Opinions

Why social media is ruining our generation

Are teenagers too addicted to their phones these days? Copy editor Kate Jeffries explains some of the downsides of social media. Creative commons image from Dondy Razon on Flickr.

By Kate Jeffries

At this day in time, especially with Menlo’s location in the heart of Silicon Valley, the majority of our community owns a smartphone. When walking around the Menlo campus or the streets of downtown Menlo Park, you will often see at least one group of teenagers standing together, yet each immersed in their own social media bubble that is constantly accessible through their phones.

With apps like Snapchat, Instagram, Facebook, and Find my Friends, it takes about five seconds for one to see what their friends are up to at any given time. However, although this can be helpful for trying to coordinate plans or for communicating with friends who live far away, the constant need to post everything in our lives and in turn know the details of what everyone else is up to is a habit that is both time consuming and unhealthy.

Whenever I am bored or procrastinating, it has become almost second nature for me to go on my phone without any purpose except to check my social media accounts to see what others are doing. Not only is this bad habit distracting when I am trying to focus on homework, but social media platforms have also caused many to avoid living in the moment, instead viewing their lives through their camera lenses or computer screens.

During my study abroad program in France this past summer, I visited many famous monuments, historic museums, and beautiful parks and palaces. However, when standing in front of the “Mona Lisa,” a priceless masterpiece located within the Louvre Museum, the room was flooded with selfie sticks and aggressive crowds pushing one another for the best photo angle. While observing the crowd, I failed to see a single person standing in front of the world famous painting and observing its beauty. Instead, all I could see was hundreds of faces in front of their cameras and phones.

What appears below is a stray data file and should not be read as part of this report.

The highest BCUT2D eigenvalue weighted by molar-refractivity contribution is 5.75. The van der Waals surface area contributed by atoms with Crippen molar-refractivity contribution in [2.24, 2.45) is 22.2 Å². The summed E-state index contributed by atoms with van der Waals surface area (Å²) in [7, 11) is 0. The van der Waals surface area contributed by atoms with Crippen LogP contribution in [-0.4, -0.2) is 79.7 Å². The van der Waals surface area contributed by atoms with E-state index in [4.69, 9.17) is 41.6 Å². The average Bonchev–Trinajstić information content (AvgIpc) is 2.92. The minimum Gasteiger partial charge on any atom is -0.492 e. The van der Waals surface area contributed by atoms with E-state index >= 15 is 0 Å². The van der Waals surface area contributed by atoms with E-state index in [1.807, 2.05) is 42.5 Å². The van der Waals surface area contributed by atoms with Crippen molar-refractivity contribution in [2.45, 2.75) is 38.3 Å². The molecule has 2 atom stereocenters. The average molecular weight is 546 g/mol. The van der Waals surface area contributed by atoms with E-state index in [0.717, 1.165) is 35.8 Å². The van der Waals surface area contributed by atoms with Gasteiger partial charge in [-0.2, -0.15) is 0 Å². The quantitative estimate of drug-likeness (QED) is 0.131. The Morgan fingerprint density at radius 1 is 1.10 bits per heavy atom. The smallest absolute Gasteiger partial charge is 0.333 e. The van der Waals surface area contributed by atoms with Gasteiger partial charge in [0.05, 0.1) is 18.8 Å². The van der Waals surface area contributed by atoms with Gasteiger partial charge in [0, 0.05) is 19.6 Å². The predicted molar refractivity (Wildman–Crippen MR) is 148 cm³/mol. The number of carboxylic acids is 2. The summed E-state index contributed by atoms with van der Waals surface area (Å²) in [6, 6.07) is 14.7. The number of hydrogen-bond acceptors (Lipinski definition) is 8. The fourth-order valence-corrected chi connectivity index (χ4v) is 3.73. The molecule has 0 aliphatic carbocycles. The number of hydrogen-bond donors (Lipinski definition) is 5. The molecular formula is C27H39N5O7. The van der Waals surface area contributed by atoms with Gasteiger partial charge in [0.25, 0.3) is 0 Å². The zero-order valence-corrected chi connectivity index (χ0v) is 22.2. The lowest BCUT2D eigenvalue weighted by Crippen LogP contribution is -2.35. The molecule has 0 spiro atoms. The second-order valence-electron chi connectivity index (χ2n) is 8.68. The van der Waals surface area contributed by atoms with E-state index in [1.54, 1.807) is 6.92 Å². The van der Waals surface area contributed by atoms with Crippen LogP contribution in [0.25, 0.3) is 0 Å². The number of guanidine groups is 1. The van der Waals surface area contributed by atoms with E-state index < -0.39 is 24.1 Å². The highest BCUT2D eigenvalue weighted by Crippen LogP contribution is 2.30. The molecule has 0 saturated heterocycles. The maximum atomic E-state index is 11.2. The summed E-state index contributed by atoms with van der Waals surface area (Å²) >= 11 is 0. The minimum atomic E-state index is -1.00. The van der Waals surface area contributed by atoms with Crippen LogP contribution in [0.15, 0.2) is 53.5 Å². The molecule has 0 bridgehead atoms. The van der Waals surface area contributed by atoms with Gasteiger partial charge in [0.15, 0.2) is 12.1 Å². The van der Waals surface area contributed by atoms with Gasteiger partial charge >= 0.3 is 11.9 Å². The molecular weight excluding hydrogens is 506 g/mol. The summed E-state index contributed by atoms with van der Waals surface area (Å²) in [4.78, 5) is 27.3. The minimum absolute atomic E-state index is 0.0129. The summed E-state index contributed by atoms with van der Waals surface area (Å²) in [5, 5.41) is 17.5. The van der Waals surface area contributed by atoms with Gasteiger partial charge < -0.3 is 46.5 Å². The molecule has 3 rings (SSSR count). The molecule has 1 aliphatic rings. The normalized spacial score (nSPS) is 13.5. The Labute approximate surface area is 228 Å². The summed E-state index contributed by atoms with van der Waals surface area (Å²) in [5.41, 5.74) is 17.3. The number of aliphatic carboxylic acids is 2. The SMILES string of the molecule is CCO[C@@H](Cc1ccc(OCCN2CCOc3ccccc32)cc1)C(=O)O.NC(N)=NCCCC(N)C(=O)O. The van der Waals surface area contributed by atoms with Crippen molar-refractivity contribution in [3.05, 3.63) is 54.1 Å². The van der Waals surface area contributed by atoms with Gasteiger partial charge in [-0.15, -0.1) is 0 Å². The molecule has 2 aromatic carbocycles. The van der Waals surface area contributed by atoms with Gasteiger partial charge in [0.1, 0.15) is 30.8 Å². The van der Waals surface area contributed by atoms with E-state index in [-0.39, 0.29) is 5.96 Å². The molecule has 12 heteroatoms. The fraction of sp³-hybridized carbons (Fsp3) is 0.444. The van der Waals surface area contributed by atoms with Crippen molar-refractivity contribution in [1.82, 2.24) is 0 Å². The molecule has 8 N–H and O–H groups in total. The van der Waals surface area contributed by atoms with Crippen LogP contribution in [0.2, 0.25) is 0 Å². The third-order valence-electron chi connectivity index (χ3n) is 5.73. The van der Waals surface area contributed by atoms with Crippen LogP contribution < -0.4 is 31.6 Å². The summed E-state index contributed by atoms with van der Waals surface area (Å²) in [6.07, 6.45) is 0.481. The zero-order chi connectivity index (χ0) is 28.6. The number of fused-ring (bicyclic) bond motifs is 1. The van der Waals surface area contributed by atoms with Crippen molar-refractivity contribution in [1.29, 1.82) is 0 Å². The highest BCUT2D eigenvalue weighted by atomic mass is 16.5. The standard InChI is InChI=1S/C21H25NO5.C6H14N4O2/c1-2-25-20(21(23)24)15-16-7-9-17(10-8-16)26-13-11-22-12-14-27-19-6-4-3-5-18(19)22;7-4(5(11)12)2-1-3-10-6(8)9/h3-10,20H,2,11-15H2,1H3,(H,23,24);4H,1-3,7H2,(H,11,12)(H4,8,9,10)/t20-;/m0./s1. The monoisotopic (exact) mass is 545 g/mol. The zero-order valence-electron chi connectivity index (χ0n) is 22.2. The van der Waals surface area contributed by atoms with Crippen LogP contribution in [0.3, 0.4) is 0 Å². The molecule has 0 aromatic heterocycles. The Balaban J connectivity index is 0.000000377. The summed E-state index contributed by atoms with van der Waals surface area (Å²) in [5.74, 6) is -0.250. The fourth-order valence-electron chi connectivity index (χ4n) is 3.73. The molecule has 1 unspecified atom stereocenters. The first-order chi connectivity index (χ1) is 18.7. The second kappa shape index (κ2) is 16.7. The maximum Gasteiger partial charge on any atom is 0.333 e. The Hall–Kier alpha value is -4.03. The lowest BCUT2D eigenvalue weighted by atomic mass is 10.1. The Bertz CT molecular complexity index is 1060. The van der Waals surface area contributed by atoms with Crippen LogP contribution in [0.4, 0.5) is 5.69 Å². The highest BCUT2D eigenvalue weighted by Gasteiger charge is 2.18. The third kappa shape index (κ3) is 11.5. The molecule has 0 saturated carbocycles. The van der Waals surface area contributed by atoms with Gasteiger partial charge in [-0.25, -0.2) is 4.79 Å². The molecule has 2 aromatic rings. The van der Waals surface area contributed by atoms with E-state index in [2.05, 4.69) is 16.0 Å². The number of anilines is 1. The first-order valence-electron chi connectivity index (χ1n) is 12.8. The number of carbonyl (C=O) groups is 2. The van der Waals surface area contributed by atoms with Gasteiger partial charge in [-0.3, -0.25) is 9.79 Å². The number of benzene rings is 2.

In addition to the social media addiction, the effects of always watching others lives and seeing everything they post online can be equally if not more negative for one’s mental health. It is easy to feel like you are constantly missing out when scrolling through your Instagram feed or checking Snapchat stories since people tend to only post when they are on trips, spending time with friends, or participating in other exciting activities.

Yet, you rarely see someone update their social media status or post a picture when sitting home alone. Therefore, it is easy to develop a fear of missing when the events seen on friend’s social media accounts might seem to be what occurs in their everyday lives, but in actuality is the few highlights they chose to share.

To be clear, I am not against social media. I use many social media platforms myself. However, I do believe that it is important to be aware of how social media can be addictive and even possess the capability to decrease one’s self confidence. Although this issue is ultimately inevitable within the Menlo community, there are ways to avoid the negative effects of social media, allowing it to be a positive influence on people’s lives.

I am definitely guilty of being addicted to my phone, but I have also adopted new methods to avoid becoming completely obsessed with my phone and social media accounts. One suggestion I have for being less dependent on your phone, is ending Snapchat streaks. If this is too hard for you to do I would suggest limiting the number of streaks you have and only keeping streaks with important people in your life or people who you don’t see often.

Also, I recommend turning off notifications for social media apps so that you are not tempted to check them when the notification pops up. I believe that small adjustments like these will allow for a healthy balance between being on your social media accounts and knowing when to take a break from your phone.

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